Does A Cash Overdraft Nullify Your Tax Deductions?
October 18th, 2019 at 1:31 PM
Here’s a recent story of a taxpayer that I think you will find of interest.
I have a cash-basis calendar-year client who on December 31, 2018, wrote and mailed $5,000 in checks for 2018 expenses. With this activity, his books showed a $9,000 negative cash book balance.
His December 31, 2018, bank statement shows a positive balance of $15,000.
Outstanding checks totaling $24,000 make up the difference.
The client has $50,000 available in a line of credit that he could have borrowed, but did not. His bank account does not have automatic overdraft protection.
What answers would you give to the following questions:
- Can he claim the deduction for the $5,000 of checks he wrote on December 31 and the others that were written when his books showed negative cash?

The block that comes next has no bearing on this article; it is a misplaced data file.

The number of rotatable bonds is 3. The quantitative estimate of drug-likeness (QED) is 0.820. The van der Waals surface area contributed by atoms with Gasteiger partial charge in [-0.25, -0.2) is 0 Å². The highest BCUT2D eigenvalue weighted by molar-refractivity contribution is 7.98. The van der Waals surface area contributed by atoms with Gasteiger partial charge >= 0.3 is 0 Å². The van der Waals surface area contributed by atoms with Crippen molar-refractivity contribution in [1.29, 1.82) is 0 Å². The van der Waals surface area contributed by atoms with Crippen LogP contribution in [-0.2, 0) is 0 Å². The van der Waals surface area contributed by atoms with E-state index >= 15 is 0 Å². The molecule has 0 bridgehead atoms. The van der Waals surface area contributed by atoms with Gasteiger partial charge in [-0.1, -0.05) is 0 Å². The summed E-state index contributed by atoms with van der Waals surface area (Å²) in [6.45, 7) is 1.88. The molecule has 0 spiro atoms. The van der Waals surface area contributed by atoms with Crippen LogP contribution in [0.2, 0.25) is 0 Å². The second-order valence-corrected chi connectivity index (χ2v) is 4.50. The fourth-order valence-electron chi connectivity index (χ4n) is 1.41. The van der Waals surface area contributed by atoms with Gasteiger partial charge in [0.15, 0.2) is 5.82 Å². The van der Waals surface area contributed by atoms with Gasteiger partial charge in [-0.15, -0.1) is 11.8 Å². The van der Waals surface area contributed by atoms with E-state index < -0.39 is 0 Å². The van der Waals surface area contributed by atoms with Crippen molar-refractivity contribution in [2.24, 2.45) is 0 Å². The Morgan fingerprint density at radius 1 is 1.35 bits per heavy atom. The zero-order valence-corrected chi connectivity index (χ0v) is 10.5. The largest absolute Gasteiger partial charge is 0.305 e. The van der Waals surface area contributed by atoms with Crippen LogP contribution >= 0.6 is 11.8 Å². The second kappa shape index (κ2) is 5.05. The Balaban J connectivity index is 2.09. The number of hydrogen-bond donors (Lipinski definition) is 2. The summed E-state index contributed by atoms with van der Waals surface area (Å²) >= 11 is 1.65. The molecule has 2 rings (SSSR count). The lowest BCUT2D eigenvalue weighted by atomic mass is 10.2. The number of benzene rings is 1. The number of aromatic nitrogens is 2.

- What are the deciding factors such as the line of credit and overdraft protection?
- If overdraft-paid expenses are deductible, how do I show the result on the balance sheet in the S corporation tax return? Negative cash as asset, overdraft as liability, or increase the line of credit?
- If he can’t deduct $5,000 or, say, even $9,000, do I increase the book cash to show a zero balance and reduce expenses by $5,000?
Here’s how this works:
- If the checks are honored, the monies are deductible.
- If the checks are not paid because of insufficient funds, the courts have disallowed the expenses.
In the S corporation balance sheet, use zero for cash and report the overdraft in the current liabilities section and title it “cash overdraft” or “checks written in excess of cash balance.”
There’s no room for this title on the 1120S tax return balance sheet, so label it in a statement attached to the return.
I found this interesting and thought you would, too.
Mark S. Fineberg, CPA